Battleland

No More Bad Commanding Officers?

  • Share
  • Read Later
Navy photo / MCS 1st Class Hana'lei Shimana

Commanding any of the Navy's fleet of nearly 300 ships is the most challenging assignment the sea service has to offer.

The headline in the June 18 Navy Times that arrived in my mailbox screamed NO MORE BULLIES, DRUNKS, & PLAYBOYS. It went on to detail Chief of Naval Operations Admiral Jonathan Greenert’s “tough new rules” for screening for command.

In addition to mandatory attendance at the two-week Command Leadership School, the screening includes passing a written test, sitting through an oral board, and receiving an informal evaluation (360-degree assessment) from peers and subordinates. The command qualification and screening will be required of all new command officers (COs), both ashore and at sea, by June 4, 2013.

This mandate comes as a result of an increase in the number of commanding officers being relieved for cause, thus the “bullies, drunks, and playboys” reference in the headline. I guess those folks just never got around to reading Navy Regulations, 1990, which states:

The Commanding Officer and his or her subordinates shall exercise leadership through personal example, moral responsibility, and judicious attention to the welfare of persons under their control or supervision. Such leadership shall be exercised in order to achieve a positive, dominant influence on the performance of persons in the Department of the Navy.

Command-qualification requirements are not new. Surface Warfare Officers have had command-qualification requirements for years…it hasn’t helped much, seeing that most of the commanding officers who get relieved are…Surface Warfare Officers. Although much of the past command-qualification process ensured the person was technically qualified for the job, the problem with the recent spate of firings is mostly for leadership issues. Or lack thereof.

But I wonder if the new rules for command screening and qualification will be able to sift out the “bullies, drunks, and playboys?” A two-week leadership course within a command-training pipeline of four to six months or more, prior to taking over a ship, cannot erase 15 years of poor leadership performance.

While a good leader may take something away from the course, or reiterate what he or she already practices, the time for a correction of leadership problems must occur much earlier in a naval officer’s career.

In the case of Holly Graf, for example, there apparently were plenty of reasons to counsel her on her leadership skills while she was an executive officer (XO). But her lack of skills in that area must have started much earlier in her career. If her COs had counseled her properly, or at all, perhaps she would have been a success story instead of one of the bullies.

I think another part of the problem with command screening is that it recently changed, and is still in transition.

Previously, there were separate screenings for XO and CO, the tours were separated by an interim shore tour, and the promotion to command was not a given. I always thought the shore tour was a time to de-stress from the rigors of being an XO before the even more stressful job as CO.

Although the XO runs the daily activity of the ship, and makes sure all goes according to plan, “The responsibility of the commanding officer for his or her command is absolute…” according to Navy Regulations. Which means that the CO is ultimately responsible for everything that goes on, good or bad. Thus, the CO gets the credit, or the blame.

The “fleeting up” from XO to CO began in 2009, when the surface community changed to the aviator’s model, in which the executive officer automatically “fleeted up” to command after a successful 18-month tour.

It seems to me that most of the problems with the firing of shipboard commanding officers happened after that major policy shift. Perhaps a proverbial “time out” from command is needed to give an officer time to contemplate the lessons learned of being an XO prior to taking command.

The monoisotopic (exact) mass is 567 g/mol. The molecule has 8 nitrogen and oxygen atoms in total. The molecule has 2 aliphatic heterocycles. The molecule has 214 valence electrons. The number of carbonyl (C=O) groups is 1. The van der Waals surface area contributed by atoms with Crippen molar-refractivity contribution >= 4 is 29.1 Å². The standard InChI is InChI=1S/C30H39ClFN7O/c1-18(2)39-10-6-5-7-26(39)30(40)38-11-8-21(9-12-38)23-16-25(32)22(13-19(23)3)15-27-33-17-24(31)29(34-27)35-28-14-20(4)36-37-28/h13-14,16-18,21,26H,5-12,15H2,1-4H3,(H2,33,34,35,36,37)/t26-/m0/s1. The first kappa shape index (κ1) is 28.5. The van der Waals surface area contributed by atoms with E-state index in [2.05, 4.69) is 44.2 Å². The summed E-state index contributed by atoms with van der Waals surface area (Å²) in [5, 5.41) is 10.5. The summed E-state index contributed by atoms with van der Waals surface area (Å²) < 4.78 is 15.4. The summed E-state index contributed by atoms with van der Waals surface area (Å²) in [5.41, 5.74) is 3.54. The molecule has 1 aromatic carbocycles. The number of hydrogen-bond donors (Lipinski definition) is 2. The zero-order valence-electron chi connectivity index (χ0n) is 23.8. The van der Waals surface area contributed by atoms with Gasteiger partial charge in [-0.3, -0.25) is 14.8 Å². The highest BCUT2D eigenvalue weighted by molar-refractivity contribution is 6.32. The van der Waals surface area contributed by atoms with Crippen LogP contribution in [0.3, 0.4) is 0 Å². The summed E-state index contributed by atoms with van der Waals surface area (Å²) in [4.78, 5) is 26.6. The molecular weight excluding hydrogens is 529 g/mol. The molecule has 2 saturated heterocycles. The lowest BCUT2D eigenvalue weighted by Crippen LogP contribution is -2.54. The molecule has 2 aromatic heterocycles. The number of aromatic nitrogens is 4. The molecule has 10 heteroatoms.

One can’t really do that if one day you are the XO, and the next day the CO. Your focus also has to shift from the tactical running of the ship to the strategic perspective of taking care of the ship and its personnel. It’s a hard shift to make overnight.

I do think the proposed 360-degree assessment — being graded by subordinates, as well as superiors — is a positive step. I suspect most officers have no idea how their subordinates view them, and they are afraid to ask.

But one thing is sure. Even though 99% or so of Navy commanding officers are doing a great job, there does need to be a better system for finding that small number of officers who continue to make the Navy look bad through their poor leadership.

14 comments
ByondPolitics
ByondPolitics

The Navy is playing lip service to the issue but not dealing with it.  Based on my experience, I doubt that 99% of the commanding officers are just fine... I've watched the Navy ignore evidence of the promiscuous and corrupt behavior of one submarine CO for years. Admirals not only knew about it but they rewarded him with a second command at sea. 

By ignoring this,  they give a license to officers that it's okay to be a  sexual predator.  

Why does it matter? Because he lied every single day for at least three years to hide his double life and that leaves him vulnerable to blackmail. Because if he lies that easily, effectively, and often for his own benefit, it's not clear when he can be trusted or when he's lying to the Navy. Because "pillow talk" to strangers in foreign ports is a potential security risk. Because, as a leader, his behavior encourages sailors to behave in the same way and that destabilizes families which leads to unnecessary drama that is detrimental to the command. Because someone who blatantly  ignores the rules and structures of society and of the Navy can not be relied upon. Because a sexual predator should not be in command of young women.

LevonTostig
LevonTostig

I'm not sure I'd want to go into combat with someone who wasn't a bully.  Actually, I'm pretty darn sure I wouldn't be going in to combat with someone like that: he'd be wetting himself at the line of demarcation.

Being a playboy or a drunk are also signs of risky behavior - the exact kind of behavior necessary to win battles.  That *is* what the armed forces are for, right?  Winning?

It seems to me the Navy has opted for a kinder, gentler fleet, and for COs who blindly follow their orders, utterly unwilling to exercise their own initiative (aka, "risk taking") when the opportunity calls for it.  That they have a fleet made up of whining twits who grew up in schools where bullying was heavily discouraged... well, that's enough to drive any *man* (not necessarily the class of males we have roaming the world today) to drink.